This research uses an experimental approach to study the user effects of a video financial report compared to a paper financial report. We hired professional actors and created newscast-type videos of a fictitious company's management discussion and analysis section of the annual report. The experimental task involved either viewing a video financial report or reading a paper financial report. After viewing/reading the financial report, subjects judged their personal opportunity with the firm (i.e., career and investment) and firm quality. Additionally, they rated perceptions gathered from the report, and they were tested on recall from the report.
Overall, our results indicate that video report users rate personal opportunity with the firm in the report higher than do paper report users, but paper report users recall more about the firm and rate the quality of the firm higher than do video report users. We also find that personal opportunity judgments are more influenced by emotive perceptions of the financial report than by its ability to inform, regardless of report media. For the firm-quality judgment, we find that video report users are most influenced by emotive perceptions of the report, whereas paper report users are equally influenced by emotive and information oriented perceptions.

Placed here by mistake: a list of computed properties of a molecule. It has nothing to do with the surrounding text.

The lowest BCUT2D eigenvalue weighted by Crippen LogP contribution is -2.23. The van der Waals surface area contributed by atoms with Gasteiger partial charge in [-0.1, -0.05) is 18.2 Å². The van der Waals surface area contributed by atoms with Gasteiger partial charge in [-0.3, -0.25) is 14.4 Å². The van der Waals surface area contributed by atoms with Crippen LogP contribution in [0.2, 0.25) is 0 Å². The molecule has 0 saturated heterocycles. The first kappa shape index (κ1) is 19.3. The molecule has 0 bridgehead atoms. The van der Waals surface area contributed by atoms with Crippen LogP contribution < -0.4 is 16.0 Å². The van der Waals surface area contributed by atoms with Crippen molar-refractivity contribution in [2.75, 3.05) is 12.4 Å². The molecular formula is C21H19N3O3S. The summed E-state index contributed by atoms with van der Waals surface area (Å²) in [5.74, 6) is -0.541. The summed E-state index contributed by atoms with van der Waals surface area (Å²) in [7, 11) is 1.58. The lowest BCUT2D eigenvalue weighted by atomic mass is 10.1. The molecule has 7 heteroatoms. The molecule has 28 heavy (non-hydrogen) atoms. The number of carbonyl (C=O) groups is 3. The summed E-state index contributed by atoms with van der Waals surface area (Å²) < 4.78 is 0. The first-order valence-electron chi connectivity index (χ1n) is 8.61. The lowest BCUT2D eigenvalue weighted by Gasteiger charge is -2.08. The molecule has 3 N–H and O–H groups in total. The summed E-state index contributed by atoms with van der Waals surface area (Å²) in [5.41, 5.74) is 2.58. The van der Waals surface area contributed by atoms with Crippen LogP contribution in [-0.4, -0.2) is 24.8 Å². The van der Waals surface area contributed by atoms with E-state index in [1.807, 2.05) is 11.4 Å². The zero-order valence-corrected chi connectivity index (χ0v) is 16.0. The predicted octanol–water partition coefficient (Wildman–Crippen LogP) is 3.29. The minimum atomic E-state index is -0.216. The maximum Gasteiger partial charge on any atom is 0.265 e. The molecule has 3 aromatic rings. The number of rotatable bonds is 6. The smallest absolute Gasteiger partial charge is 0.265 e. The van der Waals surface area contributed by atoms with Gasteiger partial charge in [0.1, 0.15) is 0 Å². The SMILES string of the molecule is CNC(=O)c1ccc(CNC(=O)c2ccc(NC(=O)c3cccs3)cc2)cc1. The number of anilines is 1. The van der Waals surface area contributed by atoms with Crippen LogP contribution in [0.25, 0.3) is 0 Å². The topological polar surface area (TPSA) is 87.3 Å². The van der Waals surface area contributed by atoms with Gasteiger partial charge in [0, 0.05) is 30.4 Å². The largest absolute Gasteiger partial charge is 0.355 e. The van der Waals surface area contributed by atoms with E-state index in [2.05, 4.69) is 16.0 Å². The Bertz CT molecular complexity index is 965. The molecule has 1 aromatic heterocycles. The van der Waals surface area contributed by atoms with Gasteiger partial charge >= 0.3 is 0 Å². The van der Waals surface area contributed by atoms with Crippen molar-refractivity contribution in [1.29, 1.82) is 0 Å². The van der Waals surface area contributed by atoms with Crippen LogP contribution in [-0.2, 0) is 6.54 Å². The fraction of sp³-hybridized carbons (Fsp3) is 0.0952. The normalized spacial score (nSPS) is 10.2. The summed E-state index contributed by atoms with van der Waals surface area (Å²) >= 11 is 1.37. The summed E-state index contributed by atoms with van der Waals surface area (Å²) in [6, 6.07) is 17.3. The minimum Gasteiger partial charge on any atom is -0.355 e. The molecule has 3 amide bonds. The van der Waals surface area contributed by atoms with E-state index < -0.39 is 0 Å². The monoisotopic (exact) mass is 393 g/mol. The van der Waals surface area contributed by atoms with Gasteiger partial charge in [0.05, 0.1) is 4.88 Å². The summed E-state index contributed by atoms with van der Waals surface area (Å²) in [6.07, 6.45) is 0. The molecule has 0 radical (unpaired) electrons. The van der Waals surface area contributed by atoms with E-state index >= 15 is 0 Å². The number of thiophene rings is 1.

Our findings indicate that video financial reports can influence unsophisticated report users differently than traditional paper reports. We also find evidence that some of this difference in influence between report media relates to video's capacity to heighten emotional processing.